I remember reading in a book about the development of the Otter and twin otter where they experimented with JATO powered take off, which seems a little nuts in an already very capable aircraft, they also experimented with batwing style flaps that hang half way down the fuselage. On their test rig (raised support on wheels towed behind a truck) they batwing flaps were causing the rig to dance around while doing only 40mph......Anyways...enough of topic chatter.....Another Jato power plane which would seem to be over kill is the HERC c-130...Though I am sure the military use would be good. If I remember from the video, those JATOs had quite the kick....
 
YWG
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Joined: Wed Feb 07, 2001 11:29 am

RE: Jato On A Metro?

Sun Apr 20, 2008 4:48 am



Quoting Zeke (Reply 2):
Alcohol-Water Injection (CAWI) on the metro

You are correct.
Contact Winnipeg center now on 134.4, good day.
 
AirTranTUS
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Joined: Tue Jun 21, 2005 9:12 am

RE: Jato On A Metro?

Sun Apr 20, 2008 5:01 am

I remember that Airways or Airliners magazine did an article about the Metro a few years ago, and the range with max payload of the first versions was less than 100 miles! Not much you can do with a plane like that.
I love ASO!
 
crownvic
Posts: 2642
Joined: Wed Oct 20, 2004 10:16 pm

RE: Jato On A Metro?

Sun Apr 20, 2008 5:52 am

Caribair of Puerto Rico actually had them on their piston powered Convairs, so that they could get out of STT, when the R/W was only 4400 feet... It was quite a sight to see!
 
113312
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RE: Jato On A Metro?

Sun Apr 20, 2008 7:21 pm

L-188, above, is 100% correct. The JATO bottle was an option that allowed increased takeoff weight under conditions where engine out initial climb performance would have restricted it. The rocket had an electric initiator that had to be manually activated by the pilot. A better solution was offered with AWI (alcohol water injection) in either emergency or continuous formats. The AWI system injected a stream of fluid directly into the compressor inlet which atomized causing a drop in local air temperature allowing for increased mass flow and resulting thrust.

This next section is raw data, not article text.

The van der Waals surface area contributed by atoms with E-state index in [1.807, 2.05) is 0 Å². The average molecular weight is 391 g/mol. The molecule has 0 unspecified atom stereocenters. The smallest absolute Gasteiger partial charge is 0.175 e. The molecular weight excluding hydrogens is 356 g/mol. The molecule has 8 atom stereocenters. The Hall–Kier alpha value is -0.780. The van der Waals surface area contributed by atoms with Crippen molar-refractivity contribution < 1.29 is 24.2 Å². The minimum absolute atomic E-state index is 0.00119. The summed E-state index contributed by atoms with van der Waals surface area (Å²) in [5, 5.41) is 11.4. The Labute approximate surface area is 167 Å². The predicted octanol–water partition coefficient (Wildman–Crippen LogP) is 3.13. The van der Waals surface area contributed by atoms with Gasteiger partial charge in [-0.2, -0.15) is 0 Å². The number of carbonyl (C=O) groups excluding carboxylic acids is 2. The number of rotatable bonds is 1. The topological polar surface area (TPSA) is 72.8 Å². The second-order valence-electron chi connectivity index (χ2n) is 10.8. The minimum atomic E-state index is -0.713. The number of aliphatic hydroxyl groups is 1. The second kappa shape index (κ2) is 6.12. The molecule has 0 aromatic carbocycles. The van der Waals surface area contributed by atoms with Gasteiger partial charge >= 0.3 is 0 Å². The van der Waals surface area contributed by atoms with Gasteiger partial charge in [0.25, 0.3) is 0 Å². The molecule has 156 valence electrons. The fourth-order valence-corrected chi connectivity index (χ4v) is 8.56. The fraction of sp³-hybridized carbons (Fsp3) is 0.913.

It is true that the early Metro I and Metro II had limited range with maximum payload. They were certified as light aircraft with a max takeoff gross weight of 12,500 pounds and 840 shp Garrett TPE-331 engines. But they also had a large wet wing fuel tank capacity allowing for long range with limited payload. Later improvements in increased gross weight and increased power gave metros longer range with greater loads.
 
HaveBlue
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RE: Jato On A Metro?

Sun Apr 20, 2008 10:03 pm



Quoting TwinOtter4Ever (Reply 5):
Another Jato power plane which would seem to be over kill is the HERC c-130...Though I am sure the military use would be good. If I remember from the video, those JATOs had quite the kick....

They do... I've seen the Herc do JATO takeoffs several times, it climb angle is steep as hell and it gets to 1,000 in no time and while covering very, very little ground.
 
cloudy
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RE: Jato On A Metro?

Mon Apr 21, 2008 1:19 am



Quoting Flyf15 (Reply 1):
Apparently once every so many hours they had to replace the bottle... mechanics would go out and fire off the bottle at the runup pad, and if I recall correctly, they were able to do it with the brakes off and the airplane wouldn't even move.

It takes a surprising amount of energy to un-stick the wheels of a plane, even with no brakes. Thrust is not nearly as effective in countering "static" friction as wheels or legs are